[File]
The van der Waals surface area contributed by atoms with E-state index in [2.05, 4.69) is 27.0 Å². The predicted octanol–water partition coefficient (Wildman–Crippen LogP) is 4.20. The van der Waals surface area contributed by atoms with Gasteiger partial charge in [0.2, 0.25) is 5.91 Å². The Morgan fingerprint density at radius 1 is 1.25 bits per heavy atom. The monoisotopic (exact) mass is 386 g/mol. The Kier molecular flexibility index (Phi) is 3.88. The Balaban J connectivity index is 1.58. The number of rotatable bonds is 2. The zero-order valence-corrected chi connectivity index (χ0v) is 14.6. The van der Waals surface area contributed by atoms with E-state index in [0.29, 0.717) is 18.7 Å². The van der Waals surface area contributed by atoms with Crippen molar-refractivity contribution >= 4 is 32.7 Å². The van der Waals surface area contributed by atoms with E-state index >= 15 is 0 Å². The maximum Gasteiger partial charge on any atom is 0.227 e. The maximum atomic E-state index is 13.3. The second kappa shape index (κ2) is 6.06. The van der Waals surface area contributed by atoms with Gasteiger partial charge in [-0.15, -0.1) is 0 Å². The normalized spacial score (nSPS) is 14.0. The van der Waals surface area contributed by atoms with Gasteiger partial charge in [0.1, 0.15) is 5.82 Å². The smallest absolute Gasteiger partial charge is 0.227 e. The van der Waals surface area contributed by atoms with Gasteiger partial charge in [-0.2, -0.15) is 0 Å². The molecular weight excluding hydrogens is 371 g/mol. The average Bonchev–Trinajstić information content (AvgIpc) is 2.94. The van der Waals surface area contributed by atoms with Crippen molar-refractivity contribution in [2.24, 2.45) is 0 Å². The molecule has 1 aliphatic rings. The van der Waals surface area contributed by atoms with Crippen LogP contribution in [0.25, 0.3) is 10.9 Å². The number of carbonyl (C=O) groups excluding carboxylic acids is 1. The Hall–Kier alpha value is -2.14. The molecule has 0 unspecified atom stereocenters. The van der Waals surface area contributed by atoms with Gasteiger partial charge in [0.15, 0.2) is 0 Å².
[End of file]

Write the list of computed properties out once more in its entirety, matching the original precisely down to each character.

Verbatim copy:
The van der Waals surface area contributed by atoms with E-state index in [2.05, 4.69) is 27.0 Å². The predicted octanol–water partition coefficient (Wildman–Crippen LogP) is 4.20. The van der Waals surface area contributed by atoms with Gasteiger partial charge in [0.2, 0.25) is 5.91 Å². The Morgan fingerprint density at radius 1 is 1.25 bits per heavy atom. The monoisotopic (exact) mass is 386 g/mol. The Kier molecular flexibility index (Phi) is 3.88. The Balaban J connectivity index is 1.58. The number of rotatable bonds is 2. The zero-order valence-corrected chi connectivity index (χ0v) is 14.6. The van der Waals surface area contributed by atoms with E-state index in [0.29, 0.717) is 18.7 Å². The van der Waals surface area contributed by atoms with Crippen molar-refractivity contribution >= 4 is 32.7 Å². The van der Waals surface area contributed by atoms with E-state index >= 15 is 0 Å². The maximum Gasteiger partial charge on any atom is 0.227 e. The maximum atomic E-state index is 13.3. The second kappa shape index (κ2) is 6.06. The van der Waals surface area contributed by atoms with Gasteiger partial charge in [-0.15, -0.1) is 0 Å². The normalized spacial score (nSPS) is 14.0. The van der Waals surface area contributed by atoms with Gasteiger partial charge in [0.1, 0.15) is 5.82 Å². The smallest absolute Gasteiger partial charge is 0.227 e. The van der Waals surface area contributed by atoms with Gasteiger partial charge in [-0.2, -0.15) is 0 Å². The molecular weight excluding hydrogens is 371 g/mol. The average Bonchev–Trinajstić information content (AvgIpc) is 2.94. The van der Waals surface area contributed by atoms with Crippen molar-refractivity contribution in [2.24, 2.45) is 0 Å². The molecule has 1 aliphatic rings. The van der Waals surface area contributed by atoms with Crippen LogP contribution in [0.25, 0.3) is 10.9 Å². The number of carbonyl (C=O) groups excluding carboxylic acids is 1. The Hall–Kier alpha value is -2.14. The molecule has 0 unspecified atom stereocenters. The van der Waals surface area contributed by atoms with Gasteiger partial charge in [0.15, 0.2) is 0 Å².